Batman: Mystery of the Batwoman (2003)
A feature-length cartoon, spun off from Warners' cartoon Bat-franchise. As with too many of these efforts (excepting Mask of the Phantasm) it somehow works less well than most of the 20-minute episodes of the original Animated Series, though it's less structured around big guest characters or gimmicks than SubZero or the Batman/Superman effort. The lower-key bad guys are the Penguin (David Ogden Stiers), regular gangster Rupert Thorne (John Vernon) and hulking Bane (Hector Elizondo), with the Penguin reverting to his 1940s cartoon look but following recent comics by having a front as a restaurateur – the trio's chief villainy is the topical export of weapons of mass destruction to a corrupt regime.
The actual crux of the plot is the appearance of the Batwoman (Kyra Sedgwick), a slinky grey variant on the usual look, who isn't Batgirl grown up or Catwoman in disguise: we are introduced to three suspects, Halle Berry-look organised crime daughter Kathy Duquesne (the comics' Batwoman was Kathy Kane), daffy scientist Rocky Ballantine and dedicated cop Sonia Alcana. All three have motives to hate the baddies, and there's a nice, unusually untraumatic relationship worked up between Bruce Wayne (Kevin Conroy) and Kathy, but the penny drops fairly swiftly that all three are Batwoman, bringing different skills to the project.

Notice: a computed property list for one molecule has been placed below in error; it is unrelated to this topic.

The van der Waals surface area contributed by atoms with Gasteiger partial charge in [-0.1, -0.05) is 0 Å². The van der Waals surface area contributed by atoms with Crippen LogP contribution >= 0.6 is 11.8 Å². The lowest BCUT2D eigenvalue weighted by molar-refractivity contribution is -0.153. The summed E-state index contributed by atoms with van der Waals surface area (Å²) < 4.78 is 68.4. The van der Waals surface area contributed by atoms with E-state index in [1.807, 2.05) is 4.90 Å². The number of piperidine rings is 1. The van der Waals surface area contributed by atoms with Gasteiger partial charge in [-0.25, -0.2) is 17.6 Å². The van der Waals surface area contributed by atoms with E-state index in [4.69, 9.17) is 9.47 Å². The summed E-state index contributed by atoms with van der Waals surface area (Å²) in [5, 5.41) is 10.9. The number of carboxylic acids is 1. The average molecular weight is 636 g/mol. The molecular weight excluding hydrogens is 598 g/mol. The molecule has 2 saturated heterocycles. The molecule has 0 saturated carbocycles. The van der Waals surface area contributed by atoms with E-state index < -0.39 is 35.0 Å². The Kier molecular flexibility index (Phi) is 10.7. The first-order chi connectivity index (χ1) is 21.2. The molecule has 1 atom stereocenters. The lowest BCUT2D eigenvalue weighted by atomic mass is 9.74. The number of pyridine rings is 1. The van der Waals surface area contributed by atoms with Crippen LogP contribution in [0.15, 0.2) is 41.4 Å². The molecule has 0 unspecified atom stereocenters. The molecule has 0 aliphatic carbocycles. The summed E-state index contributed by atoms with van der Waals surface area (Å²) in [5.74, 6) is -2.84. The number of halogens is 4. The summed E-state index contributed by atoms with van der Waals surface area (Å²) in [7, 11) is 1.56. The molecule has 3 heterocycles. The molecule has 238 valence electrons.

It's an attempt to play down the trauma and go with the fun elements
of the character without descending to camp, and – as often in
feature-length superhero cartoons – works hard on its big action
scenes. Oddly, a DVD extra – a music-scored, dialogue-free Catwoman-Batman
short called Chase Me, delivers a more effective and
affecting Bat-punch. Though the Conroy Batman would continue to serve
with the Justice League in their animated show, the character was reworked
completely (again) in a new cartoon series The Batman.
First published in this form here.
All text on this page © Kim Newman